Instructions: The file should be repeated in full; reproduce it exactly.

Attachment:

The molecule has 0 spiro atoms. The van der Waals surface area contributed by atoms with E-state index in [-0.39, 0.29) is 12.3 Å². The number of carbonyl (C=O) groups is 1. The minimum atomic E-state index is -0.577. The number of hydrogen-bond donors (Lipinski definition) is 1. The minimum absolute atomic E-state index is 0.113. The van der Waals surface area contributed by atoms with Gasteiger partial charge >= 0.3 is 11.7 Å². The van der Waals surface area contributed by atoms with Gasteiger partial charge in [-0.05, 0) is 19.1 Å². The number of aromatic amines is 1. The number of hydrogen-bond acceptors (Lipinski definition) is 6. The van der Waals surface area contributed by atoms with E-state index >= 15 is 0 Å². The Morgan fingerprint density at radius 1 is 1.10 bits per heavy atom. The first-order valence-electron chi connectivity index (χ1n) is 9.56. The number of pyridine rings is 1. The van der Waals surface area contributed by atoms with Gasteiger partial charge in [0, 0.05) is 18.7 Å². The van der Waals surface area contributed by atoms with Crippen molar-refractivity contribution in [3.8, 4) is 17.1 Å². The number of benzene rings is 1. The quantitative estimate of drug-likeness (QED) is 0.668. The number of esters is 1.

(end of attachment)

The molecule has 0 spiro atoms. The van der Waals surface area contributed by atoms with E-state index in [-0.39, 0.29) is 12.3 Å². The number of carbonyl (C=O) groups is 1. The minimum atomic E-state index is -0.577. The number of hydrogen-bond donors (Lipinski definition) is 1. The minimum absolute atomic E-state index is 0.113. The van der Waals surface area contributed by atoms with Gasteiger partial charge >= 0.3 is 11.7 Å². The van der Waals surface area contributed by atoms with Gasteiger partial charge in [-0.05, 0) is 19.1 Å². The number of aromatic amines is 1. The number of hydrogen-bond acceptors (Lipinski definition) is 6. The van der Waals surface area contributed by atoms with E-state index >= 15 is 0 Å². The Morgan fingerprint density at radius 1 is 1.10 bits per heavy atom. The first-order valence-electron chi connectivity index (χ1n) is 9.56. The number of pyridine rings is 1. The van der Waals surface area contributed by atoms with Gasteiger partial charge in [0, 0.05) is 18.7 Å². The van der Waals surface area contributed by atoms with Crippen molar-refractivity contribution in [3.8, 4) is 17.1 Å². The number of benzene rings is 1. The quantitative estimate of drug-likeness (QED) is 0.668. The number of esters is 1.